// This method gets called by the runtime. Use this method to add services to the container.
        public void ConfigureServices(IServiceCollection services)
        {
            // Add framework services.
            services.AddMvc();
        }

        // This method gets called by the runtime. Use this method to configure the HTTP request pipeline.
        public void Configure(IApplicationBuilder app, IHostingEnvironment env, ILoggerFactory loggerFactory)
        {
            loggerFactory.AddConsole(Configuration.GetSection("Logging"));
            loggerFactory.AddDebug();

            app.UseMvc();
        }
    }
}

Assuming you want to use attribute routing in your project going forward, no additional configuration is needed. Simply apply the attributes as needed to your controllers and actions, as is done in the sample ValuesController class that is included in the Web API starter project:

using System;
using System.Collections.Generic;
using System.Linq;
using System.Threading.Tasks;
using Microsoft.AspNetCore.Mvc;

namespace ProductsCore.Controllers
{
    [Route("api/[controller]")]
    public class ValuesController : Controller
    {
        // GET api/values
        [HttpGet]
        public IEnumerable<string> Get()
        {
            return new string[] { "value1", "value2" };
        }

        // GET api/values/5
        [HttpGet("{id}")]
        public string Get(int id)
        {
            return "value";
        }

        // POST api/values
        [HttpPost]
        public void Post([FromBody]string value)
        {
        }

        // PUT api/values/5
        [HttpPut("{id}")]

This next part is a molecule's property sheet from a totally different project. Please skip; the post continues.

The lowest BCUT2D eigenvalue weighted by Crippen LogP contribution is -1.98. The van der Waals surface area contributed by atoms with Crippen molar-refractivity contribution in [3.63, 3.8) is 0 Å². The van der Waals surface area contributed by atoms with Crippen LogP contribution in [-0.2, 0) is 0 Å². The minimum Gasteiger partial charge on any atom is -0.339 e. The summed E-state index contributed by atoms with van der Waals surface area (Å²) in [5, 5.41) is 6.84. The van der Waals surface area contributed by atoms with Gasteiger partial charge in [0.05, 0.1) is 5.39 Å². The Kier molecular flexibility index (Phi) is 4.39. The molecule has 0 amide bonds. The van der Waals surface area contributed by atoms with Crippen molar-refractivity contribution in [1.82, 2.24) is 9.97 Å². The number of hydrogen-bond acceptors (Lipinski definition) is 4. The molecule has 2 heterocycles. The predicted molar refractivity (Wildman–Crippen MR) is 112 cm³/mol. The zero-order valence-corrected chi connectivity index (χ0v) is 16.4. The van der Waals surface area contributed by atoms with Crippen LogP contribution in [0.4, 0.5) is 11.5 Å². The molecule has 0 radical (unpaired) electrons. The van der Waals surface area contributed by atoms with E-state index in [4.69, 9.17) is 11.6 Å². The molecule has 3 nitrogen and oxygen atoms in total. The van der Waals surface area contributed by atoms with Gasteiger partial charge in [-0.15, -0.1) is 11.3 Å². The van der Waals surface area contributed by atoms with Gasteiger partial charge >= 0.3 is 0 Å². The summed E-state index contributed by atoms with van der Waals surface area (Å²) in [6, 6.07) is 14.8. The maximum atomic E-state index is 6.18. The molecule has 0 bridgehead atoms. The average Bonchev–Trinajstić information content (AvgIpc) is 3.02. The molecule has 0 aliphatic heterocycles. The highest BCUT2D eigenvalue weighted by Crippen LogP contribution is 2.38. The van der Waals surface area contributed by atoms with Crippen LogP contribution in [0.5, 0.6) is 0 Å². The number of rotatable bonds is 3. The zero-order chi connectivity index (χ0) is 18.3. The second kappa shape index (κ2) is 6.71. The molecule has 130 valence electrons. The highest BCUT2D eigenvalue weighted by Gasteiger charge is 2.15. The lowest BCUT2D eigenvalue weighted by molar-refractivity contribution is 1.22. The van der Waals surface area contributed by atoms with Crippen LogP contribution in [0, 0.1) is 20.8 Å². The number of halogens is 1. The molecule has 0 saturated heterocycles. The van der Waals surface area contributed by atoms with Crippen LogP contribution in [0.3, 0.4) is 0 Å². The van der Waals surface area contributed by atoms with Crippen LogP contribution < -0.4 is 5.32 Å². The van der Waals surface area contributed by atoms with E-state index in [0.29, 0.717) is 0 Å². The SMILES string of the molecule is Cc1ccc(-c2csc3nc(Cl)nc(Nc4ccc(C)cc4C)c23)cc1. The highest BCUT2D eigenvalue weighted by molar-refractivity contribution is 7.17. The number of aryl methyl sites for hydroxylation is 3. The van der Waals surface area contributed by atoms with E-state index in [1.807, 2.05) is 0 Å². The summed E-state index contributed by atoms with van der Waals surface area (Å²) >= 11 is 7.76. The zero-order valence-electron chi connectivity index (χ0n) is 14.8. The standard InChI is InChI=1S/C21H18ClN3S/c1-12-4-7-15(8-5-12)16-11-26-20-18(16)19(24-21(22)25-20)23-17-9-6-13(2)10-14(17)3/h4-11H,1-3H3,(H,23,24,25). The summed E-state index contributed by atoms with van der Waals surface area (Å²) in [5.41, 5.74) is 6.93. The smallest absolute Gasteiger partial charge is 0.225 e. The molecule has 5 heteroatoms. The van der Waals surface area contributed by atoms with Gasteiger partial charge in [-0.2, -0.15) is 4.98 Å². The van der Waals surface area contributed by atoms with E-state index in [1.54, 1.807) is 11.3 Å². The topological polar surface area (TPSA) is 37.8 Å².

public void Put(int id, [FromBody]string value)
        {
        }

        // DELETE api/values/5
        [HttpDelete("{id}")]
        public void Delete(int id)
        {
        }
    }
}

Note the presence of [controller] on line 8. Attribute-based routing now supports certain tokens, such as [controller] and [action]. These tokens are replaced at runtime with the name of the controller or action, respectively, to which the attribute has been applied. This serves to reduce the number of magic strings in the project, and it ensures the routes will be kept synchronized with their corresponding controllers and actions when automatic rename refactorings are applied.

To migrate the Products API controller, we must first copy ProductsController to the new project. Then simply include the route attribute on the controller:

[Route("api/[controller]")]

You also need to add the [HttpGet] attribute to the two methods, since they both should be called via HTTP Get. Include the expectation of an "id" parameter in the attribute for GetProduct():

// /api/products
[HttpGet]
...

// /api/products/1
[HttpGet("{id}")]